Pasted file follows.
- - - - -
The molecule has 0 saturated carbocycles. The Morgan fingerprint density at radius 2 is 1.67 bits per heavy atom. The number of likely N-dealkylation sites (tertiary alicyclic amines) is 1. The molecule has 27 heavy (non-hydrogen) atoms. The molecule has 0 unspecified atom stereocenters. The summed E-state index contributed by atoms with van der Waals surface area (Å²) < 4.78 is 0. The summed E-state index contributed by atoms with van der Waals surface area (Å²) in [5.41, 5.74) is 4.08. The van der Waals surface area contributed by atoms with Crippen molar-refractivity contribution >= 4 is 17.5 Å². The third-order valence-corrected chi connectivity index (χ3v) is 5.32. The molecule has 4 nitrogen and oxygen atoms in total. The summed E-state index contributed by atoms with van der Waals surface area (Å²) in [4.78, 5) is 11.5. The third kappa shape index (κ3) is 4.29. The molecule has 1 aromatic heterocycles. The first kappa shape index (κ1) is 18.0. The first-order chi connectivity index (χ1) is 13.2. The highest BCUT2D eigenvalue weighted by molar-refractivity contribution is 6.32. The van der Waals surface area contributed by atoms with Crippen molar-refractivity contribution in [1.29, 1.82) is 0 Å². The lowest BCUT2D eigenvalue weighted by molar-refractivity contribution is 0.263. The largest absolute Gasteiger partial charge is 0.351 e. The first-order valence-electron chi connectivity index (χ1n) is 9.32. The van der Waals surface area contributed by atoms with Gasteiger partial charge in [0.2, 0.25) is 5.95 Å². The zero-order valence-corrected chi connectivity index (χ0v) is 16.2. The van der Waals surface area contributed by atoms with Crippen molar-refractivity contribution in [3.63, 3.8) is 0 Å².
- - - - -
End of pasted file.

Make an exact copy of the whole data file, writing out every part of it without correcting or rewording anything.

The molecule has 0 saturated carbocycles. The Morgan fingerprint density at radius 2 is 1.67 bits per heavy atom. The number of likely N-dealkylation sites (tertiary alicyclic amines) is 1. The molecule has 27 heavy (non-hydrogen) atoms. The molecule has 0 unspecified atom stereocenters. The summed E-state index contributed by atoms with van der Waals surface area (Å²) < 4.78 is 0. The summed E-state index contributed by atoms with van der Waals surface area (Å²) in [5.41, 5.74) is 4.08. The van der Waals surface area contributed by atoms with Crippen molar-refractivity contribution >= 4 is 17.5 Å². The third-order valence-corrected chi connectivity index (χ3v) is 5.32. The molecule has 4 nitrogen and oxygen atoms in total. The summed E-state index contributed by atoms with van der Waals surface area (Å²) in [4.78, 5) is 11.5. The third kappa shape index (κ3) is 4.29. The molecule has 1 aromatic heterocycles. The first kappa shape index (κ1) is 18.0. The first-order chi connectivity index (χ1) is 13.2. The highest BCUT2D eigenvalue weighted by molar-refractivity contribution is 6.32. The van der Waals surface area contributed by atoms with Crippen molar-refractivity contribution in [1.29, 1.82) is 0 Å². The lowest BCUT2D eigenvalue weighted by molar-refractivity contribution is 0.263. The largest absolute Gasteiger partial charge is 0.351 e. The first-order valence-electron chi connectivity index (χ1n) is 9.32. The van der Waals surface area contributed by atoms with Gasteiger partial charge in [0.2, 0.25) is 5.95 Å². The zero-order valence-corrected chi connectivity index (χ0v) is 16.2. The van der Waals surface area contributed by atoms with Crippen molar-refractivity contribution in [3.63, 3.8) is 0 Å².